Arie Irawan meant so much to so many
May 22, 2019
“Arie exemplified what it means to be a professional golfer, a husband and a friend in the true nature. I’m just devastated by this loss,” said Shotaro Ban, a series member.
The photo shows the golfer with his arm around his caddie. They’re both smiling. They should have been. Last year playing on PGA TOUR Series-China, the player, Malaysia’s Arie Irawan, and the caddie, his wife of three weeks, the former Marina Malek, traveled to Guilin, China, where Arie played well at that week’s tournament and was in contention before eventually settling for a tie for fourth. Although Marina knew very little about golf, she was ready for the challenge of caddying, she loved who she was working for that week and her “boss” was more than happy with her performance.
“I’m so lucky I have my wife here this week,” Arie said following his first round. “This is the first time Marina is traveling and caddying for me, and she’s also taking care of the food, so that makes it easy. It helps a lot having her out there. It just makes me more calm, and that’s why I didn’t make any bogeys today. She makes me happy.”
That joy turned to sadness in a stunning way Sunday morning in Sanya, China, as Arie never woke up, dying in his sleep in his hotel room as resuscitation efforts were unsuccessful. He was 28.
Arie was in Sanya for another tournament, this time the Sanya Championship, the second event of the PGA TOUR Series-China season. Marina was back home in Malaysia. Arie had missed the cut a week earlier in Chongqing and didn’t play well in Sanya, not qualifying for weekend play again. But since he was already in the resort city bordering the South China Sea, Arie elected to stay on site in a hotel room he was sharing with fellow player Kevin Techakanokboon. His plan was to then travel to Haikou, about a 90-minute train ride on the north side of Hainan Island, for this week’s Haikou Championship.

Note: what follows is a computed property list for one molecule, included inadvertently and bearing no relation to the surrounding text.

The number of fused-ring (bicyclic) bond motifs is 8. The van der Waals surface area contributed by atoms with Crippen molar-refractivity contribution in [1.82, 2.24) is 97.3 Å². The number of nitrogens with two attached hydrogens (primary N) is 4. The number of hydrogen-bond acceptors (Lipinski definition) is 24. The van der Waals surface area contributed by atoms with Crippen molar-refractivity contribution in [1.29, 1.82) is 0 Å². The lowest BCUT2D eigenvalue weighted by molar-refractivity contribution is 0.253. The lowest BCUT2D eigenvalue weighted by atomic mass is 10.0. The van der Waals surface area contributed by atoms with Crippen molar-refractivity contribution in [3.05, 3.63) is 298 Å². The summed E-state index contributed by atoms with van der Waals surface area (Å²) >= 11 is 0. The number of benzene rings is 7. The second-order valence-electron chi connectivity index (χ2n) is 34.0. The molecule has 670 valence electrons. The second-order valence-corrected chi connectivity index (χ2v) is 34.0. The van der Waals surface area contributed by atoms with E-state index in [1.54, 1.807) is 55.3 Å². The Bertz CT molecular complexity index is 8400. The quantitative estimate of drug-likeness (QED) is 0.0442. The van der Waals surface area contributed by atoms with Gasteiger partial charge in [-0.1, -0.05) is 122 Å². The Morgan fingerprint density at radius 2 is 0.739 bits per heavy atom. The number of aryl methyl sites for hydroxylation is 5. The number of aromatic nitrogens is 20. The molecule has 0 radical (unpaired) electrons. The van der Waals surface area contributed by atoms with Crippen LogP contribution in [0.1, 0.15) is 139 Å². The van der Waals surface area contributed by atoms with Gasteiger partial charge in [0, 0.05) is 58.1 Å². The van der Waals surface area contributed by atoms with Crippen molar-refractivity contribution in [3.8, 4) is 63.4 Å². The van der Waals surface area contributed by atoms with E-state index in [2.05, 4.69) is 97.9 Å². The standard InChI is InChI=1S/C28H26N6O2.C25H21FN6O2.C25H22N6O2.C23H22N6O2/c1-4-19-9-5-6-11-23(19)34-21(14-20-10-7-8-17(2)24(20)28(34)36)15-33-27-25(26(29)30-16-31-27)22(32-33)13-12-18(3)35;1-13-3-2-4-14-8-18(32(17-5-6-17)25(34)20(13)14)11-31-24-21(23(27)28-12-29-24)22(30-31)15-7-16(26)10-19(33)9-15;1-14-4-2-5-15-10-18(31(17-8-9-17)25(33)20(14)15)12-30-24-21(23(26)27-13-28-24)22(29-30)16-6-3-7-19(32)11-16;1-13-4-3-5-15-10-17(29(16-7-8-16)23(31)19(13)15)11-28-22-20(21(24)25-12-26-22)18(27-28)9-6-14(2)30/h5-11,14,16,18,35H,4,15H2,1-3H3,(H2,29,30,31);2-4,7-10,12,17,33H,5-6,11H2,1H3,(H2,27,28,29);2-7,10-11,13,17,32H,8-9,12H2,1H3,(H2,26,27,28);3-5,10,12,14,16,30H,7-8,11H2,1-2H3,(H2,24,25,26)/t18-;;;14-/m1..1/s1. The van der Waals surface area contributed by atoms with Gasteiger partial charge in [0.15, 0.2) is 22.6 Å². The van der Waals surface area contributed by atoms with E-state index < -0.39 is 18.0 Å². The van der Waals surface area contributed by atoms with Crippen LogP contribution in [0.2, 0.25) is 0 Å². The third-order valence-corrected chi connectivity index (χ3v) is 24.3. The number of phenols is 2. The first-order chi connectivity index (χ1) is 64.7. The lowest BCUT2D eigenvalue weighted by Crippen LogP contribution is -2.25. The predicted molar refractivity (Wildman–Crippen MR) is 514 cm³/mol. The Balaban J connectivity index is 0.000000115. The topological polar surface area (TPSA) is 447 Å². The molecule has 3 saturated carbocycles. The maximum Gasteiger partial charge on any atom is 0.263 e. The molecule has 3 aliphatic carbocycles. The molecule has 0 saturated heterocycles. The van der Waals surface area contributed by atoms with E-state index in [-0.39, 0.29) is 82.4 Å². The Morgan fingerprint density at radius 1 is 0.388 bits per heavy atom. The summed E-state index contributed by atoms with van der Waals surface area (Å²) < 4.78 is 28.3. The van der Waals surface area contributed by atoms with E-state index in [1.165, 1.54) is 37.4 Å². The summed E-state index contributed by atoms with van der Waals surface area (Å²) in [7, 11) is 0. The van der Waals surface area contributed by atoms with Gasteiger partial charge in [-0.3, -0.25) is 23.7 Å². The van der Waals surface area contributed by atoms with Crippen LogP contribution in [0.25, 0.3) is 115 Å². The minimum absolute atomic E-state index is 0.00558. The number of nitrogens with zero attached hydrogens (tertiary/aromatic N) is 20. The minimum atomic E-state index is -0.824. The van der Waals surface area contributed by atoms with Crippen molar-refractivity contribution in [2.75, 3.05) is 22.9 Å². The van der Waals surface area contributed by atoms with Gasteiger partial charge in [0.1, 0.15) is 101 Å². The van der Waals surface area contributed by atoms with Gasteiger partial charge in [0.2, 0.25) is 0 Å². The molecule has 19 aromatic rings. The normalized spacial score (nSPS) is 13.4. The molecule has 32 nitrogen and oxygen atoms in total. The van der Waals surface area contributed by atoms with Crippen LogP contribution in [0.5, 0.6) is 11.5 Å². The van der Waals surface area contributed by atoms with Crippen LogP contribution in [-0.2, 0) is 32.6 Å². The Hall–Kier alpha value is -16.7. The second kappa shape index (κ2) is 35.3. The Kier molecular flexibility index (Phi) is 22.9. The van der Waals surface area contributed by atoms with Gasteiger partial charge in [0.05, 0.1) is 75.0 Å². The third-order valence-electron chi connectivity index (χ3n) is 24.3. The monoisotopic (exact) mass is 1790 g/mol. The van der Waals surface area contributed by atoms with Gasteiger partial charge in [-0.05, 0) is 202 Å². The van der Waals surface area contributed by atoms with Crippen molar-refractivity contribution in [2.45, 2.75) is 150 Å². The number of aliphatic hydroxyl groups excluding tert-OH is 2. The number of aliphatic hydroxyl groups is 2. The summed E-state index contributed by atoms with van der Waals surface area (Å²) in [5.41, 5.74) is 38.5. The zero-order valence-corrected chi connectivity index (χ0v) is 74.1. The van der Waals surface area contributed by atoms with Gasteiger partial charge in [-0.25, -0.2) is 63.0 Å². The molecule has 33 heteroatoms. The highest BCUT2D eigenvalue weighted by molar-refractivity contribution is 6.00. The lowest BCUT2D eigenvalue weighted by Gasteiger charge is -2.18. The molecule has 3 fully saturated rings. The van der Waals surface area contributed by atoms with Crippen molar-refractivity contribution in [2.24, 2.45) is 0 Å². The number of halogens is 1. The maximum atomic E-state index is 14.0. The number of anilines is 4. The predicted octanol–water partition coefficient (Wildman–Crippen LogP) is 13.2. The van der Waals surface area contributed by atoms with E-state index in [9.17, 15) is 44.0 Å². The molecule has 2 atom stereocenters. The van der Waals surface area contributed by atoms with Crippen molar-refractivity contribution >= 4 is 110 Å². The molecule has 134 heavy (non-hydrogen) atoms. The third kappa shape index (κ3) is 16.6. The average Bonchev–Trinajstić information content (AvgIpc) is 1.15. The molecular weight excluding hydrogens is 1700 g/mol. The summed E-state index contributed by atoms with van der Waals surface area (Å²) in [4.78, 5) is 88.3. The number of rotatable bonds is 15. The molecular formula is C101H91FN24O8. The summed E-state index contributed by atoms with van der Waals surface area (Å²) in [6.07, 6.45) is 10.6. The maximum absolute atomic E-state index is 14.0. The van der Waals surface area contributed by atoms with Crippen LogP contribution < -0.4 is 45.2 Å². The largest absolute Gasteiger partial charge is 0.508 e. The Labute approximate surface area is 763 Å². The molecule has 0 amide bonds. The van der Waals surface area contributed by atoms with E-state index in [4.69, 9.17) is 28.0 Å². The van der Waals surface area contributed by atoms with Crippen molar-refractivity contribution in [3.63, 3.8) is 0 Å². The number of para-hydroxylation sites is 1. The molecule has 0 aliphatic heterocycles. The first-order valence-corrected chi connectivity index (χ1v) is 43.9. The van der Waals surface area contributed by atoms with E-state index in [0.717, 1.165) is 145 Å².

News of his death stunned everybody who knew Irawan, an international player who travelled all over the world playing golf. Out of deference and respect, Tour officials delayed the start of the Sanya Championship final round and then ultimately cancelled it after announcing Arie’s death.
It was in Malaysia where Arie got his start in the game, taking up golf eight years after he was born on August 21, 1990, to Ahmad and Jeny Irawan. In 2006 and 2007, he finished runner-up at Faldo Series events in Malaysia, and as an 18-year-old, he won the Malaysian Amateur Stroke Play Championship. With those successes, he began to attract attention from U.S. college coaches interested in securing his services. Arie elected to attend and play golf at the University of Tulsa in Oklahoma. While in college, he earned four letters, was an Academic All-American his junior year and earned his degree in management information systems. Upon graduation, he returned to Malaysia to embark on a professional golf career.
“His death has been tough on all of us. Golf being such a tight-knit community, it really is a shock what has happened,” said veteran Benjamin Lein, who became friends with Irawan last year when he joined the Tour as a full member.